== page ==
Friday, October 10, 2008

Never a dull market

Makes one long for the early summer doldrums. No doubt cyclical bear markets within secular bear markets fall hard and fast - but the lack of respite has been something of a surprise, particularly in the Russell 2000 which had (initially) weathered the Financial meltdown relatively well. I have altered Fib retracements to account for the new low. I like July lows as the upper range of any bounce, but given Thursday's weak close I suspect there will new low made today which will mean new Fib values.


The only real area of support to look for now is the 2002/2003 congestion, where the S&P trades now. The degree of loss on the monthly chart is incredible and were not even half-way through the month.


The S&P shed 34% during October 1987, this year it has 'only' lost 22%; a comparable loss would take it to 770 - but in 1987 the S&P had collapsed from its highs, in the current market the S&P was already down 26% before it went on its October bender. In total the S&P has lost 42% from highs to lows.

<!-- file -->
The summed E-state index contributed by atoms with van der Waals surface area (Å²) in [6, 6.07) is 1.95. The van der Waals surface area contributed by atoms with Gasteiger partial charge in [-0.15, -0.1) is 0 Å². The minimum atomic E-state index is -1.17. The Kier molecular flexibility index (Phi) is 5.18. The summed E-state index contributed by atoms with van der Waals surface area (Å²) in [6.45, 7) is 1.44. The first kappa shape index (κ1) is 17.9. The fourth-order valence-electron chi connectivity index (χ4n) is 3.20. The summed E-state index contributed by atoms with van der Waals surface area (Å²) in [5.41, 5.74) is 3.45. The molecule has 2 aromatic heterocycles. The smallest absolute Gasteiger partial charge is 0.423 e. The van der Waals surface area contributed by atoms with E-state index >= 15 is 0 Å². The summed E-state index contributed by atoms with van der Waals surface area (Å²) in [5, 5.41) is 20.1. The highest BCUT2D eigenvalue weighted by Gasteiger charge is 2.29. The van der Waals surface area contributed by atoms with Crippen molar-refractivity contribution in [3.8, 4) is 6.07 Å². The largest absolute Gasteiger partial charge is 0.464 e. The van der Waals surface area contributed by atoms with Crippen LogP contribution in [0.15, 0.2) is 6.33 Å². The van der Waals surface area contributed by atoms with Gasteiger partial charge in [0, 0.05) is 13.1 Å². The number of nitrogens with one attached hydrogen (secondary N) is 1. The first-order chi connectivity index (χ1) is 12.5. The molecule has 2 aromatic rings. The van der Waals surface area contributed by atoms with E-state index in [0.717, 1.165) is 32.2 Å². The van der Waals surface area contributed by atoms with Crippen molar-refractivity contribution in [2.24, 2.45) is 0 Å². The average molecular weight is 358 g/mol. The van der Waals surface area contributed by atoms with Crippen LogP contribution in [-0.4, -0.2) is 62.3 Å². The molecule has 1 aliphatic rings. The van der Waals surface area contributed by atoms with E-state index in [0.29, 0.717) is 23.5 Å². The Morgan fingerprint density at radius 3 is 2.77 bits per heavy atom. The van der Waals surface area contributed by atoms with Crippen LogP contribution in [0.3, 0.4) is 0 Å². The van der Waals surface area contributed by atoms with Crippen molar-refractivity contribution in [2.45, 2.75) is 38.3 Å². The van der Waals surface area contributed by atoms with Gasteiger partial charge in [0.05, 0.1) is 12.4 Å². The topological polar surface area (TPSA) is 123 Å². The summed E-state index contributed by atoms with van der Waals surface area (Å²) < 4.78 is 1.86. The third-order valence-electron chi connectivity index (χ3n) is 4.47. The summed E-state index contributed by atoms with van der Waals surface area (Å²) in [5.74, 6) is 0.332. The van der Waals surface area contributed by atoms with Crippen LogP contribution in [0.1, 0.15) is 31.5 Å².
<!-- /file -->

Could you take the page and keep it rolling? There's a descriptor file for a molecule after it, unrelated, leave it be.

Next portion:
Based on the Wiki entry for the Crash of 1929 in September the Dow lost 17%. This was followed by a 13% loss on "Black Monday" of Oct 28th 1929 and 12% on "Black Tuesday" Oct 29th 1929 (net 23%). A bottom on Nov 13th 1929 was down 48% from September highs. But the real kicker was what followed from the relief bounce when the market shed 86% from its April 1930 high to the July 1932 low. In all the market lost 89% in 3 1/2 years (cyclical bear market within a secular bear market).

A similiar play would take the current cyclical bear market into early 2010, but even by 1929 standards the first down leg should be almost complete. One key difference (from a price perspective) is we have already washed out once to the tune of 50% from 2000 to 2003 as part of the current secular bear market. Nothing to say we can't do it again (and then some), but at least there is one major support level to lean on - 2002/03 lows.

As a sidenote, I wonder what the "soft landing" 'folks' are saying now: "The Obama-ACORN-Financial Crisis Connection" from Hughie Hewitt and the News (sigh!), Kudlow has gone quiet on Goldilocks but has at least a sensible piece on the need for candidates to address the concerns of investors.

On the Zignals blog I have a related article to this.



Dr. Declan Fallon, Senior Market Technician, Zignals.com the free stock alerts, market alerts and stock charts website
 
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